We all strive to live in a world where there is as much equality as humanly possible and where all people are treated fairly and respectfully, but it seems too often these days there are stories popping up about people who make a complete mockery of social justice.
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According to researchers and academics gathering in Canada this month for the annual Congress of the Humanities and Social Sciences, dodgeball is ‘problematic’ and an ‘unethical tool of oppression’ because it ‘encourages students to aggressively single others out for dominance, and to enjoy that dominance as victory.’
They don’t just condemn dodgeball either. Via the National Post:
The games children play in schoolyards are famously horrible, if you stop and think about them.
Tag, for example, singles out one poor participant, often the slowest child, as the dehumanized “It,” who runs vainly in pursuit of the quicker ones. Capture the Flag is nakedly militaristic.
I hate to use the term ‘snowflakes’, but what else do you call people who describe Tag as ‘dehumanising’ and Capture the Flag as ‘nakedly militaristic’? I had to check that this wasn’t some kind of prank or satire – it isn’t. There’s university professors and researchers writing papers on this stuff and teaching it to teenagers. It’s like the world doesn’t have enough problems and they’re looking everywhere for new things to be upset about.
Tag and Capture the Flag aren’t the biggest culprits according to these academics, but rather the cruellest, most dangerous and evil game known to mankind… Dodgeball.
But none rouse the passions of reform-minded educational progressives quite like dodgeball, the team sport in which players throw balls at each other, trying to hit their competitors and banish them to the sidelines of shame.
Dodgeball is not only problematic, in the modern sense of displaying hierarchies of privilege based on athletic skill, it is outright miseducative.
Dodgeball is not just unhelpful to the development of kind and gentle children who will become decent citizens of a liberal democracy. It is actively harmful to this process.
Dodgeball is a tool of oppression.
The ‘sidelines of shame’… what an OTT way of saying someone needs to leave the court after they get hit by the ball. How long before they come after football or rugby? After all, these knob-heads think anything in life that involves a winner and a loser is a tool of oppression:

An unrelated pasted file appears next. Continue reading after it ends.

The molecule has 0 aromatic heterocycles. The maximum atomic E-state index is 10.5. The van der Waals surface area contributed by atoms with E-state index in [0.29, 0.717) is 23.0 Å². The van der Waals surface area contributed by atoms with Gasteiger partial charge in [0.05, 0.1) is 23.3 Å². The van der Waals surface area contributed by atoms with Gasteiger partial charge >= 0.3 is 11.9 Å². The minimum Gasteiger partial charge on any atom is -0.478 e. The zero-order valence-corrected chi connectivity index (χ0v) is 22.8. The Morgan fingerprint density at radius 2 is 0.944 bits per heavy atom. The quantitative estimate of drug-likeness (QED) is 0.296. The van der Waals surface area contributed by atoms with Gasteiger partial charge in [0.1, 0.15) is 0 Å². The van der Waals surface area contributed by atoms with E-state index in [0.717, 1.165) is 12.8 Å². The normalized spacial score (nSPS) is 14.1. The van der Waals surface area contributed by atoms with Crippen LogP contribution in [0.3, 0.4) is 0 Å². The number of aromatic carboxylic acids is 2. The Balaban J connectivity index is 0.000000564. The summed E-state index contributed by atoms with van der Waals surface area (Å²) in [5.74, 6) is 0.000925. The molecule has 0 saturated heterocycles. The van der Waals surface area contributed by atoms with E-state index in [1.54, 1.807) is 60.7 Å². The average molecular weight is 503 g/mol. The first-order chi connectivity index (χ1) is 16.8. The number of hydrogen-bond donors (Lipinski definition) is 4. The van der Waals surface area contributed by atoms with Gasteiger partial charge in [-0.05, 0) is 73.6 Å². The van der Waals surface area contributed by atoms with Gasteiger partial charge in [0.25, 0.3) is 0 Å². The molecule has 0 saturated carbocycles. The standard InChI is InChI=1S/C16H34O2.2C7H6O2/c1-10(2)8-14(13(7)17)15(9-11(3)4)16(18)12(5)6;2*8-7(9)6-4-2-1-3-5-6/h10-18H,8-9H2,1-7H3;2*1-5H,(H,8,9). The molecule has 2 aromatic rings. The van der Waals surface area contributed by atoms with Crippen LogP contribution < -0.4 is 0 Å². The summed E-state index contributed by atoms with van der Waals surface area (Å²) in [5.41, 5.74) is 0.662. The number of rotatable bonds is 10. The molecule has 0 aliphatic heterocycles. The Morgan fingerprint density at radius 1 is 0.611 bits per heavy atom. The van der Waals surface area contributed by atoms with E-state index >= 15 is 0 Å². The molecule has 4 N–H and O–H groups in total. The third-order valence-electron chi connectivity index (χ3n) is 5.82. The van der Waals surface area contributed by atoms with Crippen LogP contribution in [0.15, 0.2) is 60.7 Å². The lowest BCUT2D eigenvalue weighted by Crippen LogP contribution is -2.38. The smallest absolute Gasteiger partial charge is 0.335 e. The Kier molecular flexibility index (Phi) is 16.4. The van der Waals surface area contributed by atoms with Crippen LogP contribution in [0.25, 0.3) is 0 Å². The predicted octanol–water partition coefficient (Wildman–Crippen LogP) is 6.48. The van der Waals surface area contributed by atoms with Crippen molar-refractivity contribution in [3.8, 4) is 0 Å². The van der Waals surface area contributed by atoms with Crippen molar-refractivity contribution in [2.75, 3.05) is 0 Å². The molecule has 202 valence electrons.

ANY activity with “winners” and “losers” is a tool of oppression. We should not tolerate these types of activities. https://t.co/RJRP54RXIj
— Aiden Robinson (@AidenRtweets) June 4, 2019
Is getting an ‘F’ in school a tool of oppression? We should stop giving out grades altogether and give everyone a participation trophy even if they’re completely useless at something.
Where do these people come from:
Activity PE class:
68 kids 2 teachers
Kids from 4’8″-6’3″
Some star athletes
Some not coordinated
Equipment is limited to a basket of balls
Game: 2 teams, balls laid on a center line, kids run for balls & throw balls at each other
What possibly could go wrong?
— Patti Yackulic (@pmyackulic) June 3, 2019
That’s why I always objected to playing it in 8th grade gym. I wish coach Bielmeier were on Twitter so I could say “told you so”
— Chris Schueller (@ChrisSchueller) June 4, 2019
Dodgeball isn’t just problematic, it’s an unethical tool of ‘oppression’: researchers, via @NationalPost. Amen. I was always the last kid picked and then I’d wait to get hit hard in the head and hope it wouldn’t hurt too much. I dreaded it. https://t.co/5h2n9li9Hi
— Wendy Morton (@wendyjanemorton) June 3, 2019
I wonder if they had any problem showing off in class while the more athletic and perhaps not-as-smart kids struggled with tests and assignments? Doubt it somehow.
For more social justice gone wrong, check out the lady who shamed a bunch of construction workers over their ‘Men Working’ sign. That backfired.